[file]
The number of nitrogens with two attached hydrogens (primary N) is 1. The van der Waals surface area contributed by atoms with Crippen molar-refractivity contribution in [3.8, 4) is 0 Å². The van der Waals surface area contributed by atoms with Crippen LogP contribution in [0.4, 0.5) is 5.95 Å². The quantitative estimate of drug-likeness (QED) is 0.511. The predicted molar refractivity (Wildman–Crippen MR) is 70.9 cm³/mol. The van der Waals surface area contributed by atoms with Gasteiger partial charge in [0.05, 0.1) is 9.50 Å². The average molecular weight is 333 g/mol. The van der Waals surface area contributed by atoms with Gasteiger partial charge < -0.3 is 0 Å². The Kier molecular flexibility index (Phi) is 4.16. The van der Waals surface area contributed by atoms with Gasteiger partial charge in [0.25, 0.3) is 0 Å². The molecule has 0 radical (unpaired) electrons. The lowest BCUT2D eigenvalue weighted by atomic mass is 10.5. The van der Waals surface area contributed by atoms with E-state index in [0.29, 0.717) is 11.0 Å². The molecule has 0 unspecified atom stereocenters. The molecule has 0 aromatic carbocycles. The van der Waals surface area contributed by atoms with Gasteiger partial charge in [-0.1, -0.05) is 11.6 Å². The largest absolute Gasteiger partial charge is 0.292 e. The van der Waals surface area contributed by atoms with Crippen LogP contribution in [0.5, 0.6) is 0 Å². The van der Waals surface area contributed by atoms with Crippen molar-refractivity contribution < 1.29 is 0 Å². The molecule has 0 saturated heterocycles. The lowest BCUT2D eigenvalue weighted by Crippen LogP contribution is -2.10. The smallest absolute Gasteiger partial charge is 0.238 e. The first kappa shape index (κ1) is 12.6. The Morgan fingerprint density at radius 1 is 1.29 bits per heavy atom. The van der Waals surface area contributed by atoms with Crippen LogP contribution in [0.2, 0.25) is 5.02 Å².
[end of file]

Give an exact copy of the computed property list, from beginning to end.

The number of nitrogens with two attached hydrogens (primary N) is 1. The van der Waals surface area contributed by atoms with Crippen molar-refractivity contribution in [3.8, 4) is 0 Å². The van der Waals surface area contributed by atoms with Crippen LogP contribution in [0.4, 0.5) is 5.95 Å². The quantitative estimate of drug-likeness (QED) is 0.511. The predicted molar refractivity (Wildman–Crippen MR) is 70.9 cm³/mol. The van der Waals surface area contributed by atoms with Gasteiger partial charge in [0.05, 0.1) is 9.50 Å². The average molecular weight is 333 g/mol. The van der Waals surface area contributed by atoms with Gasteiger partial charge < -0.3 is 0 Å². The Kier molecular flexibility index (Phi) is 4.16. The van der Waals surface area contributed by atoms with Gasteiger partial charge in [0.25, 0.3) is 0 Å². The molecule has 0 radical (unpaired) electrons. The lowest BCUT2D eigenvalue weighted by atomic mass is 10.5. The van der Waals surface area contributed by atoms with E-state index in [0.29, 0.717) is 11.0 Å². The molecule has 0 unspecified atom stereocenters. The molecule has 0 aromatic carbocycles. The van der Waals surface area contributed by atoms with Gasteiger partial charge in [-0.1, -0.05) is 11.6 Å². The largest absolute Gasteiger partial charge is 0.292 e. The van der Waals surface area contributed by atoms with Crippen LogP contribution in [0.5, 0.6) is 0 Å². The van der Waals surface area contributed by atoms with Crippen molar-refractivity contribution < 1.29 is 0 Å². The molecule has 0 saturated heterocycles. The lowest BCUT2D eigenvalue weighted by Crippen LogP contribution is -2.10. The smallest absolute Gasteiger partial charge is 0.238 e. The first kappa shape index (κ1) is 12.6. The Morgan fingerprint density at radius 1 is 1.29 bits per heavy atom. The van der Waals surface area contributed by atoms with Crippen LogP contribution in [0.2, 0.25) is 5.02 Å².